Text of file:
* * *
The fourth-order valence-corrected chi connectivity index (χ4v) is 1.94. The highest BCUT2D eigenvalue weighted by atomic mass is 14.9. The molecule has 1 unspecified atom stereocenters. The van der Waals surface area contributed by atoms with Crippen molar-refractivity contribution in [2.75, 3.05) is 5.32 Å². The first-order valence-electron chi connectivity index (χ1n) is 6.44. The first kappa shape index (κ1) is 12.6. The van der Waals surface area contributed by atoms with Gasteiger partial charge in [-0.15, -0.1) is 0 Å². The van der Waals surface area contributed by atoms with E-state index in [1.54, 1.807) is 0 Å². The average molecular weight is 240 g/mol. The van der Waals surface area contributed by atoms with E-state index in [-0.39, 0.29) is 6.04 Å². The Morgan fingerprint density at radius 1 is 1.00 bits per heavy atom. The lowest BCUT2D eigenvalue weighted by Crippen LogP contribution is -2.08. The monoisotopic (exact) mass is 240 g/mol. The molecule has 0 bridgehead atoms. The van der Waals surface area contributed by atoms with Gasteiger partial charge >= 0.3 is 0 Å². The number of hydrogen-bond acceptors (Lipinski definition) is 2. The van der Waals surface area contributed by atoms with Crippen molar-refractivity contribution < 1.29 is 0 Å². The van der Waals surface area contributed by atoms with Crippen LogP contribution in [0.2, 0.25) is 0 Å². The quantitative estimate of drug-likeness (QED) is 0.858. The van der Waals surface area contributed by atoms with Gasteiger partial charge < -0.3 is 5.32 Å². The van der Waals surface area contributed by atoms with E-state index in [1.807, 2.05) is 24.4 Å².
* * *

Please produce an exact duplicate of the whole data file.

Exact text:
The fourth-order valence-corrected chi connectivity index (χ4v) is 1.94. The highest BCUT2D eigenvalue weighted by atomic mass is 14.9. The molecule has 1 unspecified atom stereocenters. The van der Waals surface area contributed by atoms with Crippen molar-refractivity contribution in [2.75, 3.05) is 5.32 Å². The first-order valence-electron chi connectivity index (χ1n) is 6.44. The first kappa shape index (κ1) is 12.6. The van der Waals surface area contributed by atoms with Gasteiger partial charge in [-0.15, -0.1) is 0 Å². The van der Waals surface area contributed by atoms with E-state index in [1.54, 1.807) is 0 Å². The average molecular weight is 240 g/mol. The van der Waals surface area contributed by atoms with E-state index in [-0.39, 0.29) is 6.04 Å². The Morgan fingerprint density at radius 1 is 1.00 bits per heavy atom. The lowest BCUT2D eigenvalue weighted by Crippen LogP contribution is -2.08. The monoisotopic (exact) mass is 240 g/mol. The molecule has 0 bridgehead atoms. The van der Waals surface area contributed by atoms with Gasteiger partial charge >= 0.3 is 0 Å². The number of hydrogen-bond acceptors (Lipinski definition) is 2. The van der Waals surface area contributed by atoms with Crippen molar-refractivity contribution < 1.29 is 0 Å². The van der Waals surface area contributed by atoms with Crippen LogP contribution in [0.2, 0.25) is 0 Å². The quantitative estimate of drug-likeness (QED) is 0.858. The van der Waals surface area contributed by atoms with Gasteiger partial charge < -0.3 is 5.32 Å². The van der Waals surface area contributed by atoms with E-state index in [1.807, 2.05) is 24.4 Å².